Lamb said the idea to host the session came from other schools being able to “telecast in” to the conference SSISD educators attended this year in San Antonio. Doing so would mean paying a lot less for the main sessions SSISD administrators want district educators to attend, and cut down the need for travel, accommodations and related expenses.

Approximately 200 to 250 of educators attending the summer PLC training would be SSISD staff, the rest from neighboring districts.

Lamb and Cooper said the PLC training would be presented by Richard and Rebecca DuFour and their associate, who would speak during what would be “breakout” workshops; they heard them over the summer in San Antonio. The DuFour’s primary focus is promotion of collaboration — not doing things in isolation but working together to meet all objectives, and how to achieve that goal.

Sapaugh asked if those attending a locally hosted conference would receive the exact same things they would if they attended the conference.

“We’d get the exact thing we got this summer. The speakers will be the same, Rick and Becky DuFour. It’s an on-sight conference as well as a telecast. There’d be no hotels, buses, no meals we would have to pay for,” Lamb said.

“How would you determine which 250 teachers attend?” Cooper asked.

“We’ll try to get as many as we can. There will be 30 to 40 who are on vacation. If there are more, we’ll find a way. We just need to get it nailed down so we can let them reserve the day,” Lamb said. “It’s two days in the summer — basically the two Thanksgiving exchange days.”

“So it’s $47,000 for a webinar for 300 people? It sounds like a webinar,” Sapaugh queried.

“It’s not a webinar. It will be incredible,” Lamb said.

“What’s the difference versus going?” Prickette asked.

Lamb explained that the LaFours are giving the keynote addresses daily as well as some breakout sessions. Staff attending the Sulphur Springs conference would hear all of the LaFours sessions along with the other main featured session given by their associate. Break-out sessions are conducted by level: elementary, middle school, high school.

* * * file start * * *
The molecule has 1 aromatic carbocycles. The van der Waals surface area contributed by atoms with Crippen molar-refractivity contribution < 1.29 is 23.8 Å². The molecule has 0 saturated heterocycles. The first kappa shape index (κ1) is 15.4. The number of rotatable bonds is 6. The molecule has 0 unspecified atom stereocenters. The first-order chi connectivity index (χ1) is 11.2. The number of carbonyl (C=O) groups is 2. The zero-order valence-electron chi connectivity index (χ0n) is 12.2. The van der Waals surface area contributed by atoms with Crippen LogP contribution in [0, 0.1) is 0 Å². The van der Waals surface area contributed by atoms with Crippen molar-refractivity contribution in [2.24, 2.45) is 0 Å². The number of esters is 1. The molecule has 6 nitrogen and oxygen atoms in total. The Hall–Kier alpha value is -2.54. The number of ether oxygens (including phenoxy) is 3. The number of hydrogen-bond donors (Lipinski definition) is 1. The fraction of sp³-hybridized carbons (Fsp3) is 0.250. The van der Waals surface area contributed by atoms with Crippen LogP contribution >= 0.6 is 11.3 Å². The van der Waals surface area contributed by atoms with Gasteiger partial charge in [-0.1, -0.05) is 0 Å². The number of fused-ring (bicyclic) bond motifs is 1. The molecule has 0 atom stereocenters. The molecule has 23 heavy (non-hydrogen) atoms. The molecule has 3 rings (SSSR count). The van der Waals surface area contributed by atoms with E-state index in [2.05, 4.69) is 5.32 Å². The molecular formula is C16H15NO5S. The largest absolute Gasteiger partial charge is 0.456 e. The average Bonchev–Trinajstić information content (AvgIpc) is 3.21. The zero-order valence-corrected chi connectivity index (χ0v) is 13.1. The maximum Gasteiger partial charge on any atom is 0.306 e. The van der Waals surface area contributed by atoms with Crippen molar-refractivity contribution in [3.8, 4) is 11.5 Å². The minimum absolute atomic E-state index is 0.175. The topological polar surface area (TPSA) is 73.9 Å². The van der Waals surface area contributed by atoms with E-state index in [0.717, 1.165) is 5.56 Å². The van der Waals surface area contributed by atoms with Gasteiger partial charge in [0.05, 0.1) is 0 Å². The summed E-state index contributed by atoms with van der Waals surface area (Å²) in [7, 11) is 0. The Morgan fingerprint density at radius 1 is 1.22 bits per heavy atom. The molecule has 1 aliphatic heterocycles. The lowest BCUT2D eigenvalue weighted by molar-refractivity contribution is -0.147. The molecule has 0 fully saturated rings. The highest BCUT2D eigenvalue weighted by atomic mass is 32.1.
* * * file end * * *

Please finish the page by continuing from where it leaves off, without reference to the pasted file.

Essentially, the conference would mean fewer options for choice of break-out workshops, which educators generally select based on their individual specialized interests and fields, as well as fewer educators with which to network. Lamb said the Professional Learning Community training would focus on the areas that SSISD educators most need and that are most in keeping with the central focus for the conference and district goals.

“So, essentially, they don’t get breakouts and some networking?” Prickette asked.

“They’ll hear exactly what we heard over the summer and all be on the same page,” Lamb said.  “The best people are tapping into this. We want to be great — extraordinary.”

"It’s a lot of common sense, but they do not necessarily recommend doing for all districts. We do not have PLC. You can’t explain the way they explain it. All teachers need to participate in it,” Cooper said.

“I schedule a lot of staff development. The fee is $200 to $500 per person. We are looking at a number 300 multiplier for a great conference. I think this will help move us along in the district with an improved professional learning community and move faster to improve the quality of the end project,” SSISD Assistant Superintendent Betty Lawson said.

Sapaugh asked if the cost of the venue and other conference-related expenses were included in the overall rate or would be additional cost for the district.

Trustees approved expenditures for the DuFours Professional Learning Communities summer staff development 4-1, with Sapaugh voting against the measure, noting the overall costs and responsibility as well as limitations of the conference.